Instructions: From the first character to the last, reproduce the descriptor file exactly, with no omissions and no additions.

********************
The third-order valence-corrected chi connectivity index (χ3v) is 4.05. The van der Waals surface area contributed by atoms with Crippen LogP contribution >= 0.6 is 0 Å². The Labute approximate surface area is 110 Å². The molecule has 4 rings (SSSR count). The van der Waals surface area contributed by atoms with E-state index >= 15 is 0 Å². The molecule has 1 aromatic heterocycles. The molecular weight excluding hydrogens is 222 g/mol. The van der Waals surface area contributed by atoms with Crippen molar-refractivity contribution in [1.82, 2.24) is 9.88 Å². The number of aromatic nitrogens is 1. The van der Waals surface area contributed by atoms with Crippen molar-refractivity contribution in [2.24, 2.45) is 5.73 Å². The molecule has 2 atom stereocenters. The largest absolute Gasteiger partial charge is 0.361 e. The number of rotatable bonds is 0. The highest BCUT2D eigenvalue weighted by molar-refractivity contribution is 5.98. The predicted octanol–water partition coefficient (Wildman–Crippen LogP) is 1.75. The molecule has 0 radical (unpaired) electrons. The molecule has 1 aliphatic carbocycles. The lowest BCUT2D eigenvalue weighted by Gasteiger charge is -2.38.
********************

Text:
The third-order valence-corrected chi connectivity index (χ3v) is 4.05. The van der Waals surface area contributed by atoms with Crippen LogP contribution >= 0.6 is 0 Å². The Labute approximate surface area is 110 Å². The molecule has 4 rings (SSSR count). The van der Waals surface area contributed by atoms with E-state index >= 15 is 0 Å². The molecule has 1 aromatic heterocycles. The molecular weight excluding hydrogens is 222 g/mol. The van der Waals surface area contributed by atoms with Crippen molar-refractivity contribution in [1.82, 2.24) is 9.88 Å². The number of aromatic nitrogens is 1. The van der Waals surface area contributed by atoms with Crippen molar-refractivity contribution in [2.24, 2.45) is 5.73 Å². The molecule has 2 atom stereocenters. The largest absolute Gasteiger partial charge is 0.361 e. The number of rotatable bonds is 0. The highest BCUT2D eigenvalue weighted by molar-refractivity contribution is 5.98. The predicted octanol–water partition coefficient (Wildman–Crippen LogP) is 1.75. The molecule has 0 radical (unpaired) electrons. The molecule has 1 aliphatic carbocycles. The lowest BCUT2D eigenvalue weighted by Gasteiger charge is -2.38.